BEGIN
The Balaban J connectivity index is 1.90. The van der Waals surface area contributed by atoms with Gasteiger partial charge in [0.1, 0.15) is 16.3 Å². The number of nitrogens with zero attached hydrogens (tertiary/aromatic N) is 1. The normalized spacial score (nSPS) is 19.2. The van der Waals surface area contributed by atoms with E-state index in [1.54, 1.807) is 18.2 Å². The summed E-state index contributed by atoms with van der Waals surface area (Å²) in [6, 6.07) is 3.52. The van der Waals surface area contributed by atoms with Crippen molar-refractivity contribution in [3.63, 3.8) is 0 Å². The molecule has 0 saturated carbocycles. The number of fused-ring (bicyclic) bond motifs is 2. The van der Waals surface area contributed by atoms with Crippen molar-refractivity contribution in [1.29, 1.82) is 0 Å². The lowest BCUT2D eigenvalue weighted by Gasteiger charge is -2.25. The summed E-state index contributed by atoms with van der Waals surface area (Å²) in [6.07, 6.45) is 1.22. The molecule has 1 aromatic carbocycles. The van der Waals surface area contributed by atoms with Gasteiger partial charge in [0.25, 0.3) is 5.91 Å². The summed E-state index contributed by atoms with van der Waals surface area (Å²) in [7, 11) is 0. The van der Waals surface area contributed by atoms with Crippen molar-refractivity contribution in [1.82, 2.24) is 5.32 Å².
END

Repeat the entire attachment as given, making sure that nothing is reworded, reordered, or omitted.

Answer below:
The Balaban J connectivity index is 1.90. The van der Waals surface area contributed by atoms with Gasteiger partial charge in [0.1, 0.15) is 16.3 Å². The number of nitrogens with zero attached hydrogens (tertiary/aromatic N) is 1. The normalized spacial score (nSPS) is 19.2. The van der Waals surface area contributed by atoms with E-state index in [1.54, 1.807) is 18.2 Å². The summed E-state index contributed by atoms with van der Waals surface area (Å²) in [6, 6.07) is 3.52. The van der Waals surface area contributed by atoms with Crippen molar-refractivity contribution in [3.63, 3.8) is 0 Å². The molecule has 0 saturated carbocycles. The number of fused-ring (bicyclic) bond motifs is 2. The van der Waals surface area contributed by atoms with Crippen molar-refractivity contribution in [1.29, 1.82) is 0 Å². The lowest BCUT2D eigenvalue weighted by Gasteiger charge is -2.25. The summed E-state index contributed by atoms with van der Waals surface area (Å²) in [6.07, 6.45) is 1.22. The molecule has 1 aromatic carbocycles. The van der Waals surface area contributed by atoms with Gasteiger partial charge in [0.25, 0.3) is 5.91 Å². The summed E-state index contributed by atoms with van der Waals surface area (Å²) in [7, 11) is 0. The van der Waals surface area contributed by atoms with Crippen molar-refractivity contribution in [1.82, 2.24) is 5.32 Å².